One of the things that I usually do not comment on is the Union Budget. The reason is simple. I know very little about economics and I have mentioned that before. For me the budget is all about special-interests driven fiscal dribbling: tariffs lifted on consumer electronics, an extra cess on cell-phones and exactly the opposite the next year.
In other words, nothing worth commenting on or getting too worked up about.
But then once in a few years, usually right before election time, the government decides to make a grand populist gesture. It gets excellent press, is politically extremely correct, can be spun of as a “crowning achievement” in the coming elections, allows poster painters to put down “savior of the common man” below gigantic cut-outs of leaders, and most importantly serves a vested interest or two. What’s positively evil genius about such gestures is that once you take even a slightly close look at it— you see that it’s blatantly unfair, isn’t that much of a big deal anyways, helps people who don’t need it that much, does not help all those whom it is supposed to and does absolutely nothing to solve the larger problem.
Yes I am talking about Sonia mam’s historic 100% government loan write-off to farmers who own less than 2 hectares and 25% loan write-off for overdue loans for all other farmers (provided they pay back 75% of their loan as negotiated) irrespective of financial condition or location , an amount that will directly cost the exchequer, as originally reported, 60,000 crores.
What the Rath Yatra is to the BJP, the loan write-off is to the Congress. Ever since the infamous loan-melas of decades ago where banks and cooperatives were forced to give out “bad loans” on the basis of non-existent collateral as a means of buying rural votes for the Congress I, nothing thrills the party base more than the word “loan forgiveness”.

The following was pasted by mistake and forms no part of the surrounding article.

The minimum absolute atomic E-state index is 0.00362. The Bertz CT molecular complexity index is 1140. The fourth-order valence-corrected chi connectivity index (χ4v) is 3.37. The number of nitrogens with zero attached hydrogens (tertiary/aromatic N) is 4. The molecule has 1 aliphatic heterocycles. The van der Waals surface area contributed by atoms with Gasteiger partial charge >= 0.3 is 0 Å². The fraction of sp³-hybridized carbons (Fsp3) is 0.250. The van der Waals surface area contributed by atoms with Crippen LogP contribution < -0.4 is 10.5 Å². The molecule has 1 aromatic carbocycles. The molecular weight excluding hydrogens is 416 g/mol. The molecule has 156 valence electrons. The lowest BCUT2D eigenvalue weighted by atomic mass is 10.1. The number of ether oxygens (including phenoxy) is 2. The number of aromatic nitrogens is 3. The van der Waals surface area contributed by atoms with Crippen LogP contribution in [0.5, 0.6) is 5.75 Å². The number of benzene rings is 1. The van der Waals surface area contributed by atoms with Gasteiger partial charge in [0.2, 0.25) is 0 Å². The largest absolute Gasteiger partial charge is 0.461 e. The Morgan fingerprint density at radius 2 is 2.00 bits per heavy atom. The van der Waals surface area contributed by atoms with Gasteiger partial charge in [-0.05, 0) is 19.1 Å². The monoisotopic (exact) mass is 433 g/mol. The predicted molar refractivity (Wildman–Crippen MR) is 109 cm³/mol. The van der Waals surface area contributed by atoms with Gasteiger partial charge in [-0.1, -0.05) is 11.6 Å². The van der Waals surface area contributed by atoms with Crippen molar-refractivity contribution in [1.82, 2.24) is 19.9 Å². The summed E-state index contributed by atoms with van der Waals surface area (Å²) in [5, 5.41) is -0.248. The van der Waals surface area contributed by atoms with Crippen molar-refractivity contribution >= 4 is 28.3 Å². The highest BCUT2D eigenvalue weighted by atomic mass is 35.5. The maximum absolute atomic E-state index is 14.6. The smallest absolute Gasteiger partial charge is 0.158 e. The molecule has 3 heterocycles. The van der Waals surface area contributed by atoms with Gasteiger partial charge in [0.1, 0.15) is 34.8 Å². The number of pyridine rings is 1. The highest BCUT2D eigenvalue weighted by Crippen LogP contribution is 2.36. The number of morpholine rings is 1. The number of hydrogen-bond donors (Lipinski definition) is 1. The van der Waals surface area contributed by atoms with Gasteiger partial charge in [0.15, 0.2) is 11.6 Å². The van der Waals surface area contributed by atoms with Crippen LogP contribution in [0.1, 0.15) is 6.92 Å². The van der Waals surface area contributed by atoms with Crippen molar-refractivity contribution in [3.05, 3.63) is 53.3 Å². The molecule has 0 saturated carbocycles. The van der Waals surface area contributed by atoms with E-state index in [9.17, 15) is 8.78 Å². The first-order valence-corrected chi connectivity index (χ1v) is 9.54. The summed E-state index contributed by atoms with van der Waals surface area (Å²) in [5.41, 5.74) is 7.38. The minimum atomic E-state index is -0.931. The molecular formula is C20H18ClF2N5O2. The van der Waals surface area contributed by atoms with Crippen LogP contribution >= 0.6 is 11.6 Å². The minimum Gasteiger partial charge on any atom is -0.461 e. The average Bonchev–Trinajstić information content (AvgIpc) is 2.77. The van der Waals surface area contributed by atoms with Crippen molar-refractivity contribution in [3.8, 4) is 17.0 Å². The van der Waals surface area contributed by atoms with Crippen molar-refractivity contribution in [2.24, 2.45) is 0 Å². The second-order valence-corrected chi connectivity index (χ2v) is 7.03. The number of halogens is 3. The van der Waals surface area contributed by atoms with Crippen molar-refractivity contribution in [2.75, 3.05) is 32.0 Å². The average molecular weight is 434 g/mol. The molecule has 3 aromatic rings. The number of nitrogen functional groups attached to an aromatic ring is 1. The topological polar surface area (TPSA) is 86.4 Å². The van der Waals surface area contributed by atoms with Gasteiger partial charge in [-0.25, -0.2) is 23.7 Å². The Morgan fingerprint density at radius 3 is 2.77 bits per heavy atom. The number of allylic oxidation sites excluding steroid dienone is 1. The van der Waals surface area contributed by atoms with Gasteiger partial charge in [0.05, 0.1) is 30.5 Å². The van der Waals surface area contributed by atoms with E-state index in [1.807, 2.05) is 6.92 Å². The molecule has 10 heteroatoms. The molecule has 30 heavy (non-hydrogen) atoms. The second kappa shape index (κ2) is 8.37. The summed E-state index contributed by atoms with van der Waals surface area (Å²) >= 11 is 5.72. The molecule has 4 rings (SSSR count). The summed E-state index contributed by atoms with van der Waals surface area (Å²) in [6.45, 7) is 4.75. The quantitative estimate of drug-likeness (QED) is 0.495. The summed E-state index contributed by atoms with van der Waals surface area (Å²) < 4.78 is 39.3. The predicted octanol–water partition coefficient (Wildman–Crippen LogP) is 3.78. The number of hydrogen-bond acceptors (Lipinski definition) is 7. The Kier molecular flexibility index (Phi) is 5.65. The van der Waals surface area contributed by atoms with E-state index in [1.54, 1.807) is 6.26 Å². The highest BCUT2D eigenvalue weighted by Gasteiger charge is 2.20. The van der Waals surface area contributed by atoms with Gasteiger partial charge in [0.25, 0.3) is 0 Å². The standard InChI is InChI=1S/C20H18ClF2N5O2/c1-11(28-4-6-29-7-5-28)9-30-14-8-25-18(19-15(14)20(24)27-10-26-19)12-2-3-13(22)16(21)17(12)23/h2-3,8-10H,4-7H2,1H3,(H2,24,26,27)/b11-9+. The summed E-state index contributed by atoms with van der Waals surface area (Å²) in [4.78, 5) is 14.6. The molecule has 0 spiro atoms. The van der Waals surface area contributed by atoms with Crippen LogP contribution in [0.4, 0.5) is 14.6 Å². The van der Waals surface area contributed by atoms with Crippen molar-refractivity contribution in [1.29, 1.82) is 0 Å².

Ask our President Pratibha Tai and she will tell you that loan-writeoffs are the greatest thing ever invented. That is after, of course, “shudh desi ghee” and the Nehru-Gandhi family.
With farmer suicides in places like Vidharbha and Andhra Pradesh and with the memories of BJP’s Waterloo “India Shining” campaign, the Congress needed to show its agricultural chops and since the Gandhi topis know of nothing as simple and appealing as government handouts, it was no surprise that loan waivers would be the order of the day.
Though the Congress I is going to run with the number of 60,000 crores the actual amount of subsidy according to the Business Standard is about 38,000 crores with the average hand-out to the lowest rung of farmers (which I presume is defined as only those small farmers that have defaulted on their loans, not all small farmers) being quite a bit less than the average hand-out to the lowest strata in the income tax regime (at least according to the calculations in the above linked article). In other words, its hardly the historic game-altering decision that Sonia-ji would like her rural vote-bank to believe.
What’s of course utterly wrong about the whole “write-off” business is its underlying principle of an universal amnesty. The word “universal” is of critical importance here in more ways than one. There are specific areas in the country, notably Vidharbha and parts of Andhra Pradesh that are suffering from systemic agricultural crises as evidenced by high rates of farmer suicides. A pervasive loan-relief package for these specially distressed areas would definitely have a positive effect as farmers, who have been black-listed by the government as loan defaultees, can again apply for credit and not have to rely on predatory moneylenders.
However, there are those who see a glimmer of hope. Like Gangaram Meshram of Gopalpur in Yavatmal, who owns two hectares. “I borrowed Rs 15,000 from the cooperative bank which will now be waived,” he says, though he adds hastily that he has borrowed double that amount from a moneylender at an exorbitant rate of interest. “Even if it is only Rs 15,000, it’s a big relief for me,” he says.
Similarly, Vandana Anil Shende, 25, a widow from Bharumri village, had taken a loan of Rs 16,000 from the local cooperative bank after she lost her husband. “I’m happy that I don’t have to pay back that loan and can get a fresh loan,” she says. But, her eyes brimming over, she whispers, “If the government had done this a couple of years ago, I would not have lost my husband.”